I'm trying to be patient, but honestly, I didn't tell people because I didn't want to take questions before I had all the details. I'm sick of explaining (four times already today) that I don't know yet because the reference check isn't finished and my soon-to-be-boss is on vacation.
So my issue here is twofold: one, busybody had no right to tell people anything - she didn't even have all the information on my place of employment when she started blabbing in the way that people do when they think that having and dispensing information makes them powerful.
Two, this has been a very stressful 14-month job search, and while it's pretty much over, I'm still a little stressed about things, and not having the certainty of knowing the offer letter is in the mail doesn't really help.
I'll have all the details by Monday, if not sooner, and at that time, I'll be happy to make an announcement. Until then, can't they all just leave me alone?
I had the strangest dream last night. I was at a Giants game in San Francisco, sitting in the third tier bleachers on a warm, still, sticky summer night. Hey, it was a dream. It can be warm at night in San Francisco in dream world. Just as a reference, I'll be sitting in the third tier when I go to Monday's game, where I'll see the Giants take on the Marlins at Irish heritage night.
Sometime during the game, Barry Bonds hit homerun 717. I heard the bat crack against the ball, and followed it through the air, where it came within inches of my seat, and I caught it. Barehanded. With my right hand.
I stayed until the end of the game, and then met up with friends. I told them about the great game and catching the homerun. And I showed them how the force of the ball had left a seam imprint in my hand. And I commented that it still hurt, hours later.
I vividly remember raising my hand to show them the imprint and then staring at it in awe for what seemed like hours.
Now here’s the strangest part: I woke up this morning with a huge paper cut across the index and middle fingers of my right hand. It hurts, and looked like it might have bled a little overnight. But I didn’t have the cut when I went to bed last night.
I got this from today's Chronicle. On the one hand, you have to kind of admire this girl's, um, ingenuity. On the other hand, you have to be very afraid! But then, it kind of makes me wonder how many people had it in for my friend Ellen, who had the lead in all the high school musicals.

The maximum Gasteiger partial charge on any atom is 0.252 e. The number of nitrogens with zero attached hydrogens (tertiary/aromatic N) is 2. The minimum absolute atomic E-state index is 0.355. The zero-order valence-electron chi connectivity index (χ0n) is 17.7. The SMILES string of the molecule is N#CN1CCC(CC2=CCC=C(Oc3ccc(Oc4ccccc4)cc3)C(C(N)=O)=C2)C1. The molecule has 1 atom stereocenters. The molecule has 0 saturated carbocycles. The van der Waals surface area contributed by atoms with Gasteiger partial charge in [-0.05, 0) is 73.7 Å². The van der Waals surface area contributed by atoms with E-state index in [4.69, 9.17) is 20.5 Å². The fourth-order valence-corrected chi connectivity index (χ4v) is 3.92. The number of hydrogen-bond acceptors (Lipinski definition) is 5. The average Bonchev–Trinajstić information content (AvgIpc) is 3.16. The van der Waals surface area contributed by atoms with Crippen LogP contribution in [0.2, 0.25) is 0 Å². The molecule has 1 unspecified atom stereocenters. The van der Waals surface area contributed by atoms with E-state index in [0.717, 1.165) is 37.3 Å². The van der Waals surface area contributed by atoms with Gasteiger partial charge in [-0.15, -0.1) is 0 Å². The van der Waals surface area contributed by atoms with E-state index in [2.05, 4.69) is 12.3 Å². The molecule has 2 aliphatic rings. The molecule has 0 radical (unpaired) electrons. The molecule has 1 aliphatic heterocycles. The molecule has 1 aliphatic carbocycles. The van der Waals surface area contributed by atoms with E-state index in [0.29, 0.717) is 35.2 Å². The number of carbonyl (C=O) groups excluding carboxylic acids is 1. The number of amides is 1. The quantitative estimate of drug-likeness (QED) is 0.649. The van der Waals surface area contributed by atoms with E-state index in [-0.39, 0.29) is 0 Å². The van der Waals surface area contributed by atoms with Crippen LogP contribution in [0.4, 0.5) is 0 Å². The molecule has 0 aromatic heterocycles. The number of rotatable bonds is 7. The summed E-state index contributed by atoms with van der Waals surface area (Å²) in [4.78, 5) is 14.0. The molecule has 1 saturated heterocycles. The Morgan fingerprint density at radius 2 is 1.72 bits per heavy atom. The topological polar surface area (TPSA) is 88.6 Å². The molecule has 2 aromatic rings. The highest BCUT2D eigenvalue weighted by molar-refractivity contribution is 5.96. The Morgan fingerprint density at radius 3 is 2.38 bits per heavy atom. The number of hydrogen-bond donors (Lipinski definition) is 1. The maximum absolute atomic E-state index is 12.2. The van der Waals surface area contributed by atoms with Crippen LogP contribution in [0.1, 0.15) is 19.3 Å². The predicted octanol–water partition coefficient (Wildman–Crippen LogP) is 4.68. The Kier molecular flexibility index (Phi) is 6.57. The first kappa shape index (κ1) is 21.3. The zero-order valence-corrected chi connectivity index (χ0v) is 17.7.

A teenager accused of spiking a fellow theater student's drink with bleach because she wanted the lead role in a school play surrendered to authorities.
Katherine A. Smith, 18, turned herself in Wednesday, more than a week after a warrant was issued for her arrest. She was charged with tampering with a consumer product, a felony punishable by up to 20 years in prison, and was released on $2,500 bail.
A message left Thursday at Smith's home seeking comment was not immediately returned.
Smith is accused of putting bleach in Mountain Dew and then handing the drink to a 15-year-old in February, a day after the opening of L.D. Bell High School's production of "Ha!" — a trio of one-act comedies. Test results confirmed that the drink contained components of bleach, according to police reports.
The 15-year-old noticed the odor and told an assistant principal, who contacted police. Police said Wednesday that the investigation took more than three months because of problems with testing the drink.
Smith was placed in an alternative school after she was questioned in the incident and did not participate in prom or graduation, said Hurst-Euless-Bedford district spokeswoman Judy Ramos.
Writer. Marathon walker. Sometimes-photographer. Cyclist. Musician. Lover of cheesecake, San Francisco baseball, and comfy sweatpants. See Jane Run Ambassador. Team in Training cyclist. My philosophy? Life is not meant to be lived on the sidelines.
All written and photographic content are the sole work of the author, and cannot be reproduced, in whole or in part, without her permission. See something you'd like to borrow? Email firstname.lastname@example.org.